Photo Credit: Kobi Gideon (GPO)
(L-R) Finance Minister Kahlon, Prime Minister Netanyahu, President Rivlin, and Prof. Amir Yaron. Dec. 24, 2018

Speaking at his appointment ceremony as the next Governor of the Bank of Israel, in the President’s Residence in Jerusalem, where he shared the stage with President Rivlin, Prime Minister Netanyahu, and Finance Minister Kahlon, Prof. Amir Yaron, who succeeds Dr. Karnit Flug, whose five year tenure ended this winter, noted the following main points of his monetary policy:

1. The immediate challenge facing the Bank of Israel is the normalization of monetary policy

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2. The interest rate is the main tool for directing monetary policy, and remedying specific economic vulnerabilities ought to be handled with designated tools

3. The Bank of Israel, as the economic advisor to the Government of Israel, will continue to assist and support the objectives of the government’s economic policy, in increasing growth and employment for the benefit of all the citizens of Israel

4. A modern economy cannot grow and function properly without a stable and efficient financial system. We should not take the financial stability as given, particularly in periods with numerous changes in financial markets and technologies

5. We will act to enhance competition and improve the efficiency of the capital market and the financial system, while closely safeguarding its stability, and we will work for the proper implementation of innovative financial technologies

6. To maximize the potential growth, there has to be large investment in infrastructures, an increase in efficiency and improvement in the business environment, and work to improve human capital at all levels of society through education and training that are aligned with the requirements of the labor market

7. The increase in the credit rating due to judicious fiscal policy is a significant achievement that should be maintained

Prof. Yaron, 54, is an American-Israeli economist, who grew up in Ramat Hasharon and Ramat Gan. He was assistant Professor of Economics and Finance in Carnegie Mellon University from 1994 until 1997, and is currently Robert Morris Professor of Banking and Professor of Finance in The Wharton School in University of Pennsylvania, as of July 2009.

Prof. Yaron said in his speech that “the current inflation target, within which the Bank of Israel operates, is a range of 1–3 percent per year. This target reflects an inflation rate that is low enough to support both economic activity and employment, yet is sufficiently distant from a deflationary environment.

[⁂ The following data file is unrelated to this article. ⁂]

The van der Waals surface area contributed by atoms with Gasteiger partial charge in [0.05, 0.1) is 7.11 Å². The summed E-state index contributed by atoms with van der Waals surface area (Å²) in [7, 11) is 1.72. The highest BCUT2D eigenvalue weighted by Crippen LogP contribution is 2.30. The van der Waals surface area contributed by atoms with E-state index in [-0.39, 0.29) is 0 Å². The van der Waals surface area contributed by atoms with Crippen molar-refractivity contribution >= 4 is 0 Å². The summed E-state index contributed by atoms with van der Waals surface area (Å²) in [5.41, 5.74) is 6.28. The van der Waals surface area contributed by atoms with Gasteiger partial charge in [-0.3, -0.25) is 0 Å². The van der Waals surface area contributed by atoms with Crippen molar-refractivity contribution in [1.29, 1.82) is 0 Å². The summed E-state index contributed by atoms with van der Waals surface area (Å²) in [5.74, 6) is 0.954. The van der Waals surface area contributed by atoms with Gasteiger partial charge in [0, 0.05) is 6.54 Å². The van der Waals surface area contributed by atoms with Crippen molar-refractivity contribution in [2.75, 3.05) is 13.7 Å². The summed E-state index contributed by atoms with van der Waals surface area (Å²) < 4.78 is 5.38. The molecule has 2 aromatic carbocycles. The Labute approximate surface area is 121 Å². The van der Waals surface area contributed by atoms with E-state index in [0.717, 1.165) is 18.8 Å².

“The considerations in setting the interest rate take into account the components of the Bank of Israel’s second objective—supporting growth, employment, and the reducing of social gaps. These goals are particularly important for the resilience of all parts of society. Employment and unemployment rates have improved markedly in the past decade, the combined result of important reforms undertaken in the labor market by the government alongside the monetary policy.

“I view the interest rate as the main and most effective tool for directing monetary policy. The interest rate has a broad and extensive impact on all households, companies, and financial institutions—and therefore, remedying specific economic vulnerabilities, should there be any, ought to be handled with specific and designated tools.

“The immediate challenge facing the Bank of Israel is the normalization of monetary policy—a process at the end of which the Bank will be able to act, using the interest rate tool, to stabilize prices in an effective manner in accordance with economic developments, and to stabilize the inflation rate at the center of the target range. In general, in my view, and as the Bank has in fact acted recently, the exchange rate should be determined by market forces, without the need for significant intervention in the foreign exchange market. However, the Bank will continue to act in the foreign exchange market should there be anomalous fluctuations in the exchange rate that are not in line with the underlying economic conditions in the economy.